Will cities work remotely? Officials still have unanswered questions

Last year technology executives were tasked with suddenly transitioning thousands of city employees and public students to remote work and learning environments. Now, as the public sector gradually opens for in-person government services and business, there are more questions than answers surrounding what the “new normal” of city government will look like.

Government leaders are now considering how the remote workforce should return to city hall and how video-conferencing, digital chatbots, and other virtual collaboration tools will continue to be employed.

Questions to be answered include: “‘Are we going to continue to have people working remotely? Are we going to go into a hybrid environment? Is the pandemic technology to be supported as part of a longer-term strategy?”

As the country moves towards greater vaccination numbers and decreasing infection rates, working from home may become the norm for many government employees and municipalities should begin to prepare for that change.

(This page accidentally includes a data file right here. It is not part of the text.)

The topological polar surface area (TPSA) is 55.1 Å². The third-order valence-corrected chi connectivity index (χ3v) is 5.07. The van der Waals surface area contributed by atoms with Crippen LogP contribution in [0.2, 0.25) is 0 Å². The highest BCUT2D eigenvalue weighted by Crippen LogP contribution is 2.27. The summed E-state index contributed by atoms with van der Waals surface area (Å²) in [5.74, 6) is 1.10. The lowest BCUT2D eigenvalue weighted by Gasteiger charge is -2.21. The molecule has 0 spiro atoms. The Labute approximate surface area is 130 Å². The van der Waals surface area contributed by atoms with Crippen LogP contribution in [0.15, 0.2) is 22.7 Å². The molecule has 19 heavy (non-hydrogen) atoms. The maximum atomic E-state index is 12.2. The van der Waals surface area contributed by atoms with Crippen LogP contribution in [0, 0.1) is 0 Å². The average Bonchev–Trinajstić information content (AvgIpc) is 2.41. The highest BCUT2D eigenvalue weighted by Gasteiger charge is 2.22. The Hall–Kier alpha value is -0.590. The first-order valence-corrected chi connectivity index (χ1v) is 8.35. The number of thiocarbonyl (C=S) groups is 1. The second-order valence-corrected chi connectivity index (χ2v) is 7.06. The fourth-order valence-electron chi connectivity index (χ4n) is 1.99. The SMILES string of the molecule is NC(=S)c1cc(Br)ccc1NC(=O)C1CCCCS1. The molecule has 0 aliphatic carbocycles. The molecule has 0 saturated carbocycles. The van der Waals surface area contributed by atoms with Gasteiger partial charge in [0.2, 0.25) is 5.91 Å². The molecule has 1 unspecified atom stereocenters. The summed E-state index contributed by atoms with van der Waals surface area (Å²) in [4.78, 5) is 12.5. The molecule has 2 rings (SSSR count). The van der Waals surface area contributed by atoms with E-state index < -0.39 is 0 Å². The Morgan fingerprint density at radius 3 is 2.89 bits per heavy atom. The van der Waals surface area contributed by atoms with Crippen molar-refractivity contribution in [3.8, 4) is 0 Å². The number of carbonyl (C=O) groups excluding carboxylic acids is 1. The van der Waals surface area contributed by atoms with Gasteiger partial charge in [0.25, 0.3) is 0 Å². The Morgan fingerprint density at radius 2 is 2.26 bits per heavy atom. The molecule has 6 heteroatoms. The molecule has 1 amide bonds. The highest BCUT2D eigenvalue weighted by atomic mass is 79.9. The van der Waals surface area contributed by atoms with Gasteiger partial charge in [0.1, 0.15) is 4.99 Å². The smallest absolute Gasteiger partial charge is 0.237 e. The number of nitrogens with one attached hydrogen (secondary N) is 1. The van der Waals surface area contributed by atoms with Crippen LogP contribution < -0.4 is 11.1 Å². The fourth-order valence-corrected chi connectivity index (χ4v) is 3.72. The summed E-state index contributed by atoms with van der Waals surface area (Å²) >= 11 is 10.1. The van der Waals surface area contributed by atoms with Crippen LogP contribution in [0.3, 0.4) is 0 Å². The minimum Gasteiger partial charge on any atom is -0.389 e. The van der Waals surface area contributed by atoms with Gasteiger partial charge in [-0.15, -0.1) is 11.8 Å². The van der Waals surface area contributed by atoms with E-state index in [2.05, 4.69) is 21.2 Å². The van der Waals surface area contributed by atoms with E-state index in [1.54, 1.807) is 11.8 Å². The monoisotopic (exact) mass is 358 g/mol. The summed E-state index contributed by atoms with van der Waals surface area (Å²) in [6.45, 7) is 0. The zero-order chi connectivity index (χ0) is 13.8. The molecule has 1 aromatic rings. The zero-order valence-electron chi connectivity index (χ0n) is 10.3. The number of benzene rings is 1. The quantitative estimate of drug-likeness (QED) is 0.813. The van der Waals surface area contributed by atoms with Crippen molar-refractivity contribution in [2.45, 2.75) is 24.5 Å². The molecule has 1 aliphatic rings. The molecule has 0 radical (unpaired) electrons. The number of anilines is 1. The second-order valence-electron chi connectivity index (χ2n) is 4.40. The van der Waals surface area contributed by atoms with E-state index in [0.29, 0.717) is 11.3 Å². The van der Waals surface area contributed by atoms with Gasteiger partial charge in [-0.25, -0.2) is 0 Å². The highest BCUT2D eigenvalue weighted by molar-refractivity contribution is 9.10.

Some localities were transitioning to a more mobile workforce even before the pandemic, but are continuing to plan to deploy additional devices to employee homes to establish remote connectivity. One consideration is to determine whether to keep various digital government services, like streaming and enabling real-time online commenting during city council meetings, available. Additionally, citizens are not going to want to come to city hall and stand in line for hours to make applications or completes various forms

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